Advaita is an eclectic music group from New Delhi who borrow their name from an ancient Indian philosophy, which translates to mean Non-Duality. Since the group was formed, in 2004, Advaita has steadily grown to become one of the most respected acts in the Indian music scene. Their sound is a mÃ©lange of styles, moods and textures taken in from different cultures and music systems around the world. WTS got in touch with Abhishek Mathur, guitarist of Advaita, and hereâs what he had to say about the band and the music that they make…
WTS: Advaita has been playing since 2004. How has the Indian music scene evolved from what it was then to what it is now?
Abhishek: The scene has definitely evolved in many ways since the time we started playing. Bands and artistes are âexpectedâ to play their own music. Due to this, the quality of the songs being written has gone up and Indian bands are making songs that grab attention even internationally. Bands have become smarter with promoting themselves. In Delhi, thereâs an increased interest in watching live performances and innumerable venues have sprung up. The sceneâs bursting with potential and itâs only a matter of time until itâs unleashed!Â
WTS: How do the band members deal with creative differences and stick together?Â
Abhishek: There are creative differences from time to time. Itâs important to be friends beyond the music so thereâs a cushion for times when things donât seem to fit. Luckily, these guys are pretty down to earth, if we have arguments itâs only about music. There arenât many ego issues because we all bring in something unique and itâs the chemistry that makes the band work.
WTS: Did you guys ever face rejection earlier in your career?Â
Abhishek: We did face rejection in various competitions and from some people in the media. But weâve had firm belief in our music and carried on, feeling sorry for the critics rather than ourselves! There are a lot of people out there being ruthless critics without having a clue about music!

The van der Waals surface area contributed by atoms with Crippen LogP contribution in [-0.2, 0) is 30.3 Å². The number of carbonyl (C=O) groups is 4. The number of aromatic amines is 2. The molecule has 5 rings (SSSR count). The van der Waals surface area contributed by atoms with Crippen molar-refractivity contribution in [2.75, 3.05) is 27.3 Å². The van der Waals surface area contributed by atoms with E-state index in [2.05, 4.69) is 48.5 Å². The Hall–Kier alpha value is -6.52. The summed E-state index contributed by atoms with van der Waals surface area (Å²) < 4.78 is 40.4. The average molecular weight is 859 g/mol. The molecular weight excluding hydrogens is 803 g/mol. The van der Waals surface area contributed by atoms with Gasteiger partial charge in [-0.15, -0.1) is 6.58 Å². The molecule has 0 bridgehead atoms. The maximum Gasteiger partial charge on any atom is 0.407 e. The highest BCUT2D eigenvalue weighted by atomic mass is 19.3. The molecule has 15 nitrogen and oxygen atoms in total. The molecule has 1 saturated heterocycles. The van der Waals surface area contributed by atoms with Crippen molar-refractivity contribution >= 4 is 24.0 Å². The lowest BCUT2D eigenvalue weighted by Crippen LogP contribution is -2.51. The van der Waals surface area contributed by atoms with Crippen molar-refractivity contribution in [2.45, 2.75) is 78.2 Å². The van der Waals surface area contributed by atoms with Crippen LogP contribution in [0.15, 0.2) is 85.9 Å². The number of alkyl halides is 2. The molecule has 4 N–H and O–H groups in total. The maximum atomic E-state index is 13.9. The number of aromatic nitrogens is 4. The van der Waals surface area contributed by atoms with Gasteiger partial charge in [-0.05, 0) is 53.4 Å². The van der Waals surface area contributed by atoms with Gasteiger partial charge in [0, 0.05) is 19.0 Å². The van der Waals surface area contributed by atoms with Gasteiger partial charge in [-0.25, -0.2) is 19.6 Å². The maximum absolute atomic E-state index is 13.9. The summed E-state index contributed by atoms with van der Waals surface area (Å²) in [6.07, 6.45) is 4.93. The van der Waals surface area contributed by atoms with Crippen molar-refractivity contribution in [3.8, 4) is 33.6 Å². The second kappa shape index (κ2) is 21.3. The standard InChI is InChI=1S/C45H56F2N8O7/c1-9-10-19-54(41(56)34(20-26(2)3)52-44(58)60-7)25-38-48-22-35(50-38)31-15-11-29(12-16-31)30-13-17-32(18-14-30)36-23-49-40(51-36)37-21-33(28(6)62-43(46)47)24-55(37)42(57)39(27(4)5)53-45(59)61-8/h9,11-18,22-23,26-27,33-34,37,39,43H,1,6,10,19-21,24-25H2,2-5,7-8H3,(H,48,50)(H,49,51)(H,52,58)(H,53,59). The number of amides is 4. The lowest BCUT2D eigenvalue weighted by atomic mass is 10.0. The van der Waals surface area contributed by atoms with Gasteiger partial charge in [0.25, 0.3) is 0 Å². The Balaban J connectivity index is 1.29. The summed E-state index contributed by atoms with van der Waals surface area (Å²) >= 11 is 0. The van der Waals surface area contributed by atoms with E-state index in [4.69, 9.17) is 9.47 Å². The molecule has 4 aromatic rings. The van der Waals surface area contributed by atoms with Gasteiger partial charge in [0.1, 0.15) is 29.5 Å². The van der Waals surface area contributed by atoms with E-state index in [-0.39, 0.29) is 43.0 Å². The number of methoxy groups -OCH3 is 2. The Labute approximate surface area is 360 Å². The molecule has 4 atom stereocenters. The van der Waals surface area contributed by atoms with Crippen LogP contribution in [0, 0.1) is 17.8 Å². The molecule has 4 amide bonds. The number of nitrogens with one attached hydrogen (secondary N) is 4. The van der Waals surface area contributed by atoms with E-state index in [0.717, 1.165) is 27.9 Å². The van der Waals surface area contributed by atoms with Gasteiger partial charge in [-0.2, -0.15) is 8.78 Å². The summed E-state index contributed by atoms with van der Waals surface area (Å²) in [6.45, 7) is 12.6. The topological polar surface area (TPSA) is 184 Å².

WTS: When a song does not require a particular instrument to be played, do you cut down on the number of members?
Abhishek: Generally the western rhythm section is involved in all the arrangements (drums, bass, guitars, keys) but we donât use both the singers, the sarangi and tabla in every song. Itâs important to not make our music sound forced,. If something isnât required in a track â so be it. As long as itâs got the Advaita vibe, itâs still an Advaita song!
WTS: Do you keep in touch with fans? How approachable are you as a band?
Abhishek: Oh yes, thanks to internet tools like Facebook weâre completely accessible to our fans. We also have an email address on our website and we get mails there on a regular basis.
WTS: Whatâs lined up for the rest of 2010?
Abhishek: Lots! Weâll be bringing out some unreleased material for free download as part of a single release shortly. The ‘Rasiya‘ video might get aired on MTV. Weâll tour cities on a bigger scale with spectacular stage design and lighting. Of course, the song writing never stops. Weâll go beyond what we did in our first album and surprise listeners. We intend to play in music festivals around the world. One step at a time though.